Now, I don’t know if I was an overly bright child but I was shrewd, the shrewdness that comes with just being a kid and trying to survive childhood. It dawned on me that he wasn’t scared of me because I could hurt him — he was scared because he realized at that moment there was a possibility I could beat him. And I was a girl. Being beaten by another boy would be bad, but to be beaten by a girl…well, that would ruin the bully for sure.

I’d like to say some noble instinct came over me, turning me away from the fight, but no such thing. Some kid’s parent showed up at that point and stopped it, telling us all to go on home. I wasn’t too happy about it, either, because I was really looking forward to putting that kid on the ground and driving his face into the dirt. I could taste the dirt in my mouth, feel his head under my hands, so real was the vision.

That was the last summer I played marbles. During the next year, I climbed trees less and danced more, discovering the Beatles and other rock n’ roll, spending more time with other girls, becoming more awkward around my best friend and the other boys. I was growing up. My bag of marbles began to collect dust and eventually my mother gave it away.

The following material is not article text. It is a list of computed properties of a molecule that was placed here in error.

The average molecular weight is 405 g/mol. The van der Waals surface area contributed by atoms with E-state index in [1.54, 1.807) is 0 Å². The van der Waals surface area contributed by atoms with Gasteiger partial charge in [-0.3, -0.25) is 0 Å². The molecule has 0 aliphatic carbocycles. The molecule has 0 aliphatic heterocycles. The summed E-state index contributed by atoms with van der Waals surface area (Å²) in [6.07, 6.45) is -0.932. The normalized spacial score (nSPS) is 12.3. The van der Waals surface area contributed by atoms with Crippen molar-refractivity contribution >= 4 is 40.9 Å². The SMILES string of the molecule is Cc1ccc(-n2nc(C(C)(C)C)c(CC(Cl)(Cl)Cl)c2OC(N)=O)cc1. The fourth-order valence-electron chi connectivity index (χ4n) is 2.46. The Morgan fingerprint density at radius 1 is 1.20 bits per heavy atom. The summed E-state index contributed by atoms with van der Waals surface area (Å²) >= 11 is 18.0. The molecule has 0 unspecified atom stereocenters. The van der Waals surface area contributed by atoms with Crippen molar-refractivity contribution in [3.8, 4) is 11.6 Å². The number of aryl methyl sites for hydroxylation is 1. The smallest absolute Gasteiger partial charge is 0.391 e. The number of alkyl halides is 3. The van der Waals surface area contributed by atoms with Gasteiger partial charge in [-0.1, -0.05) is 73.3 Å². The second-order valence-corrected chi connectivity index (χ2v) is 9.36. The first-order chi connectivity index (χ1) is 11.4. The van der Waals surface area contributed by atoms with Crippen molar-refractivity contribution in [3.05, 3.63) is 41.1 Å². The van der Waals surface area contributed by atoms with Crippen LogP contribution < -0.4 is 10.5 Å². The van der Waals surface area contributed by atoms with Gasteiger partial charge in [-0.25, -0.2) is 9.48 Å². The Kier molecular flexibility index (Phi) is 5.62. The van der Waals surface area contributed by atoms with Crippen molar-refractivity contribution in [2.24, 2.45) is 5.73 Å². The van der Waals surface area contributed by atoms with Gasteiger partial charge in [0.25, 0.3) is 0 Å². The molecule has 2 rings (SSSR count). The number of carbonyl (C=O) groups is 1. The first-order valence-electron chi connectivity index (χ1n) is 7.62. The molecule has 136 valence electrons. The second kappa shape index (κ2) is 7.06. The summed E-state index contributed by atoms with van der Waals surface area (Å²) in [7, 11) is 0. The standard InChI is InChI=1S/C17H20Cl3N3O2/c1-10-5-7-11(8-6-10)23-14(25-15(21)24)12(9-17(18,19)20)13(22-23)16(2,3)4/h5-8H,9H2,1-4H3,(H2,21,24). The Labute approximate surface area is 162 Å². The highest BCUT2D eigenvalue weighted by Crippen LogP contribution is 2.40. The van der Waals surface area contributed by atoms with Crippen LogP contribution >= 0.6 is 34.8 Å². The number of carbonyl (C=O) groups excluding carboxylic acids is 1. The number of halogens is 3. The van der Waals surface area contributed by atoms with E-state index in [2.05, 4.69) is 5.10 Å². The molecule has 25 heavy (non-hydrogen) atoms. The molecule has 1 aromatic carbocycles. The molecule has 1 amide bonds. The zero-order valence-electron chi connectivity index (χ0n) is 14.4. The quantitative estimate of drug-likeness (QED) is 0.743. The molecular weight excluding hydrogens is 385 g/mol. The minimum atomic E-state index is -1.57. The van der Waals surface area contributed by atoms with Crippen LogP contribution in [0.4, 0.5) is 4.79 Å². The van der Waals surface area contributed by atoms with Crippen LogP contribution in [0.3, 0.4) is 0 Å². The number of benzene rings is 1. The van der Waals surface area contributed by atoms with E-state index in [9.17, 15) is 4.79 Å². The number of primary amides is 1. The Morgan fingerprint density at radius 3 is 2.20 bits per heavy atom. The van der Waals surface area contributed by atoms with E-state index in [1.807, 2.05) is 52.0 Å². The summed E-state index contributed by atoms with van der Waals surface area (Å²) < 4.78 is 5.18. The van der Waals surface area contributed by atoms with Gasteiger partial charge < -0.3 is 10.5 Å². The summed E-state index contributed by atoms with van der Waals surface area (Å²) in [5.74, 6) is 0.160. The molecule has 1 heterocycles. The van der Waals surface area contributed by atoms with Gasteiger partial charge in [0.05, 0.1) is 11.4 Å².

I never did find my steely that one summer day. As for the bully? He never bothered me again


Go Fly a Kite

The talk is of war and politics and the economy, in an endless cycle of news that drags one’s spirits down. I don’t want to talk about these things. Instead, I want to talk about kites.

Probably one thing that transcends cultural differences is kites. Kites are made, and flown, the world over. There’s few children that haven’t built a flimsy device out of paper and fragile wood and then promptly crashed it into something such as a tree, ala Charlie Brown.

For most of us, our first kites are little diamonds made of very fragile wood and paper, tied to a long, long string. We’d put them together, sometimes with the help of a parent or other adult, and take it out for a trial flight. I don’t know about you all, but I had my first lessons in flight, wind, and flight without wind, with a kite.